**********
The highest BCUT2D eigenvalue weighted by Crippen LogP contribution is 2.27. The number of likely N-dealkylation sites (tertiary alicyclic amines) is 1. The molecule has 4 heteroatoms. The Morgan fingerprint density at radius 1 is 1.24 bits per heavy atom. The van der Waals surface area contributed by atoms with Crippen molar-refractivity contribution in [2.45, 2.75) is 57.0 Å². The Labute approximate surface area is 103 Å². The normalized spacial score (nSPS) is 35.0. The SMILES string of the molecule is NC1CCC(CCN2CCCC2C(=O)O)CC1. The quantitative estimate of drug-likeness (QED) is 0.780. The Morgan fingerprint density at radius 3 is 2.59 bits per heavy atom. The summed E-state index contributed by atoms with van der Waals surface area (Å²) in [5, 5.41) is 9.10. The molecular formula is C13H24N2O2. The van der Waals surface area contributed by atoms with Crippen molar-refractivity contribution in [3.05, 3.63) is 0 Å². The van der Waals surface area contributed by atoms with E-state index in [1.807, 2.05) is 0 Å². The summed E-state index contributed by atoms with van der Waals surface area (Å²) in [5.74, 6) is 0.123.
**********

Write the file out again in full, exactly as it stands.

The highest BCUT2D eigenvalue weighted by Crippen LogP contribution is 2.27. The number of likely N-dealkylation sites (tertiary alicyclic amines) is 1. The molecule has 4 heteroatoms. The Morgan fingerprint density at radius 1 is 1.24 bits per heavy atom. The van der Waals surface area contributed by atoms with Crippen molar-refractivity contribution in [2.45, 2.75) is 57.0 Å². The Labute approximate surface area is 103 Å². The normalized spacial score (nSPS) is 35.0. The SMILES string of the molecule is NC1CCC(CCN2CCCC2C(=O)O)CC1. The quantitative estimate of drug-likeness (QED) is 0.780. The Morgan fingerprint density at radius 3 is 2.59 bits per heavy atom. The summed E-state index contributed by atoms with van der Waals surface area (Å²) in [5, 5.41) is 9.10. The molecular formula is C13H24N2O2. The van der Waals surface area contributed by atoms with Crippen molar-refractivity contribution in [3.05, 3.63) is 0 Å². The van der Waals surface area contributed by atoms with E-state index in [1.807, 2.05) is 0 Å². The summed E-state index contributed by atoms with van der Waals surface area (Å²) in [5.74, 6) is 0.123.